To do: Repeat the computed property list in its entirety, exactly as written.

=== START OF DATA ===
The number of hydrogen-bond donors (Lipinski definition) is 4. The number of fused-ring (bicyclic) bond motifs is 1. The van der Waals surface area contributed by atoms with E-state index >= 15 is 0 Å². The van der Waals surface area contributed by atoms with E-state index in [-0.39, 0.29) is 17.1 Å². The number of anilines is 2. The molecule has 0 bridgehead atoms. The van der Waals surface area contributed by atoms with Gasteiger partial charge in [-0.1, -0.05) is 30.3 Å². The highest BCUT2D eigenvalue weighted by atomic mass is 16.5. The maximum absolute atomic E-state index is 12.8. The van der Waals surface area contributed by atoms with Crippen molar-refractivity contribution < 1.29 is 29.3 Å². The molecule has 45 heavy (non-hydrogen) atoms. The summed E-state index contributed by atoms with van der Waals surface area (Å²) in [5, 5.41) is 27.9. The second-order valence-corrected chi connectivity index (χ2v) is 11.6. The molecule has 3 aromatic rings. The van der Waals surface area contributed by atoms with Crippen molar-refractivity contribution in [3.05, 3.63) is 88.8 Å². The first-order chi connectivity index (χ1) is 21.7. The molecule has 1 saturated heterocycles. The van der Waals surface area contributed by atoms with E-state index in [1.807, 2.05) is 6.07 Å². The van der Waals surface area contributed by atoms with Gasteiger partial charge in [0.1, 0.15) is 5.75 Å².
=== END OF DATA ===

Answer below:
The number of hydrogen-bond donors (Lipinski definition) is 4. The number of fused-ring (bicyclic) bond motifs is 1. The van der Waals surface area contributed by atoms with E-state index >= 15 is 0 Å². The van der Waals surface area contributed by atoms with E-state index in [-0.39, 0.29) is 17.1 Å². The number of anilines is 2. The molecule has 0 bridgehead atoms. The van der Waals surface area contributed by atoms with Gasteiger partial charge in [-0.1, -0.05) is 30.3 Å². The highest BCUT2D eigenvalue weighted by atomic mass is 16.5. The maximum absolute atomic E-state index is 12.8. The van der Waals surface area contributed by atoms with Crippen molar-refractivity contribution < 1.29 is 29.3 Å². The molecule has 45 heavy (non-hydrogen) atoms. The summed E-state index contributed by atoms with van der Waals surface area (Å²) in [5, 5.41) is 27.9. The second-order valence-corrected chi connectivity index (χ2v) is 11.6. The molecule has 3 aromatic rings. The van der Waals surface area contributed by atoms with Crippen molar-refractivity contribution in [3.05, 3.63) is 88.8 Å². The first-order chi connectivity index (χ1) is 21.7. The molecule has 1 saturated heterocycles. The van der Waals surface area contributed by atoms with E-state index in [1.807, 2.05) is 6.07 Å². The van der Waals surface area contributed by atoms with Gasteiger partial charge in [0.1, 0.15) is 5.75 Å².